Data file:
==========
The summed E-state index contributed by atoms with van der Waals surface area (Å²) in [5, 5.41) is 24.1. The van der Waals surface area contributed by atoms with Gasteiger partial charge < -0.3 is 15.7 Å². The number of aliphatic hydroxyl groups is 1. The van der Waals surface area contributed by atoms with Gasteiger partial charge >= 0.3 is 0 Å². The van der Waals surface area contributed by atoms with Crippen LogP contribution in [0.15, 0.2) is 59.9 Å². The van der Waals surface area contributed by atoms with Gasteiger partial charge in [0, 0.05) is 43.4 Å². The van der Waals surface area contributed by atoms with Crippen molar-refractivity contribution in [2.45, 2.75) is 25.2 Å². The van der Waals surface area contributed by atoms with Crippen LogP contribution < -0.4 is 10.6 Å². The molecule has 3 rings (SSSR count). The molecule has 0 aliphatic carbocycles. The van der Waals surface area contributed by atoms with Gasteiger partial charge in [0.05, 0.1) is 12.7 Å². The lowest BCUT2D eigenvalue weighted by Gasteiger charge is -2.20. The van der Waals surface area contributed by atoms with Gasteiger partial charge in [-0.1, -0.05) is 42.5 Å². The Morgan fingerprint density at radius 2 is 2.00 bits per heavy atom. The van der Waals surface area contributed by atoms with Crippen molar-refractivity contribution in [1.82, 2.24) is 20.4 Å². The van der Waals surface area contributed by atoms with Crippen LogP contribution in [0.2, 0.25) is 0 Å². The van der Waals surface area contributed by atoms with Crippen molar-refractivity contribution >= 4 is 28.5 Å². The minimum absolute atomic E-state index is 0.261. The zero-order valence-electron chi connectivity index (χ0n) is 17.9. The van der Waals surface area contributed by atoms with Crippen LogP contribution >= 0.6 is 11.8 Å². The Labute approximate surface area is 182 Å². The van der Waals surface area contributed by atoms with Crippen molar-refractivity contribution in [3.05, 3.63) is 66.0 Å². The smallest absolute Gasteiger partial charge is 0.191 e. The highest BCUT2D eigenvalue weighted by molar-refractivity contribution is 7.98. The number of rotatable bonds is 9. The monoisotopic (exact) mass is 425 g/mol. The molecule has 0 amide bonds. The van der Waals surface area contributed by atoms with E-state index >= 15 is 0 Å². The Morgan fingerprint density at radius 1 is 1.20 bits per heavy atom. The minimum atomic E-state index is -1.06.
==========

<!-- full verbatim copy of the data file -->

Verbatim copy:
The summed E-state index contributed by atoms with van der Waals surface area (Å²) in [5, 5.41) is 24.1. The van der Waals surface area contributed by atoms with Gasteiger partial charge < -0.3 is 15.7 Å². The number of aliphatic hydroxyl groups is 1. The van der Waals surface area contributed by atoms with Gasteiger partial charge >= 0.3 is 0 Å². The van der Waals surface area contributed by atoms with Crippen LogP contribution in [0.15, 0.2) is 59.9 Å². The van der Waals surface area contributed by atoms with Gasteiger partial charge in [0, 0.05) is 43.4 Å². The van der Waals surface area contributed by atoms with Crippen molar-refractivity contribution in [2.45, 2.75) is 25.2 Å². The van der Waals surface area contributed by atoms with Crippen LogP contribution < -0.4 is 10.6 Å². The molecule has 3 rings (SSSR count). The molecule has 0 aliphatic carbocycles. The van der Waals surface area contributed by atoms with Gasteiger partial charge in [0.05, 0.1) is 12.7 Å². The lowest BCUT2D eigenvalue weighted by Gasteiger charge is -2.20. The van der Waals surface area contributed by atoms with Gasteiger partial charge in [-0.1, -0.05) is 42.5 Å². The Morgan fingerprint density at radius 2 is 2.00 bits per heavy atom. The van der Waals surface area contributed by atoms with Crippen molar-refractivity contribution in [1.82, 2.24) is 20.4 Å². The van der Waals surface area contributed by atoms with Crippen LogP contribution in [0.2, 0.25) is 0 Å². The van der Waals surface area contributed by atoms with Crippen molar-refractivity contribution >= 4 is 28.5 Å². The minimum absolute atomic E-state index is 0.261. The zero-order valence-electron chi connectivity index (χ0n) is 17.9. The van der Waals surface area contributed by atoms with Crippen LogP contribution >= 0.6 is 11.8 Å². The Labute approximate surface area is 182 Å². The van der Waals surface area contributed by atoms with Crippen molar-refractivity contribution in [3.05, 3.63) is 66.0 Å². The smallest absolute Gasteiger partial charge is 0.191 e. The highest BCUT2D eigenvalue weighted by molar-refractivity contribution is 7.98. The number of rotatable bonds is 9. The monoisotopic (exact) mass is 425 g/mol. The molecule has 0 amide bonds. The van der Waals surface area contributed by atoms with E-state index >= 15 is 0 Å². The Morgan fingerprint density at radius 1 is 1.20 bits per heavy atom. The minimum atomic E-state index is -1.06.